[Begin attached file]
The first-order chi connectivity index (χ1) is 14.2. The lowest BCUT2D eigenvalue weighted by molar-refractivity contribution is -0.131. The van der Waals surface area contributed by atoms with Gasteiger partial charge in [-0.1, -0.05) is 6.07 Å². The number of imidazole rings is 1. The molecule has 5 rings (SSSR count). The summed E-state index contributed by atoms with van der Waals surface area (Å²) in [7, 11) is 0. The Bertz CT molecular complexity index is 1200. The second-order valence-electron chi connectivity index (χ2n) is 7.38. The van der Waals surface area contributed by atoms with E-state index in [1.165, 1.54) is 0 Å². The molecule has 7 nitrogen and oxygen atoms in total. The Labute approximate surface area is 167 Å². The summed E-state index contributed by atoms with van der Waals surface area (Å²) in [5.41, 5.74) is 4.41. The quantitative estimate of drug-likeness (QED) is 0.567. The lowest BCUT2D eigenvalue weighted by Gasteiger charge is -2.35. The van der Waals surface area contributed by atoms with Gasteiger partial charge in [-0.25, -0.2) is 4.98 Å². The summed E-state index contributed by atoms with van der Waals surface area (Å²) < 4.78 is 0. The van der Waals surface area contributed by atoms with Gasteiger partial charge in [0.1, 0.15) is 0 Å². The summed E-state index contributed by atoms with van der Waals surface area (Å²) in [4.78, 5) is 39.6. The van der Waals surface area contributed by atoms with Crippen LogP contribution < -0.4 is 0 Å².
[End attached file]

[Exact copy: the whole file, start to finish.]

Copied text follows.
The first-order chi connectivity index (χ1) is 14.2. The lowest BCUT2D eigenvalue weighted by molar-refractivity contribution is -0.131. The van der Waals surface area contributed by atoms with Gasteiger partial charge in [-0.1, -0.05) is 6.07 Å². The number of imidazole rings is 1. The molecule has 5 rings (SSSR count). The summed E-state index contributed by atoms with van der Waals surface area (Å²) in [7, 11) is 0. The Bertz CT molecular complexity index is 1200. The second-order valence-electron chi connectivity index (χ2n) is 7.38. The van der Waals surface area contributed by atoms with E-state index in [1.165, 1.54) is 0 Å². The molecule has 7 nitrogen and oxygen atoms in total. The Labute approximate surface area is 167 Å². The summed E-state index contributed by atoms with van der Waals surface area (Å²) in [5.41, 5.74) is 4.41. The quantitative estimate of drug-likeness (QED) is 0.567. The lowest BCUT2D eigenvalue weighted by Gasteiger charge is -2.35. The van der Waals surface area contributed by atoms with Gasteiger partial charge in [-0.25, -0.2) is 4.98 Å². The summed E-state index contributed by atoms with van der Waals surface area (Å²) < 4.78 is 0. The van der Waals surface area contributed by atoms with Gasteiger partial charge in [0.1, 0.15) is 0 Å². The summed E-state index contributed by atoms with van der Waals surface area (Å²) in [4.78, 5) is 39.6. The van der Waals surface area contributed by atoms with Crippen LogP contribution < -0.4 is 0 Å².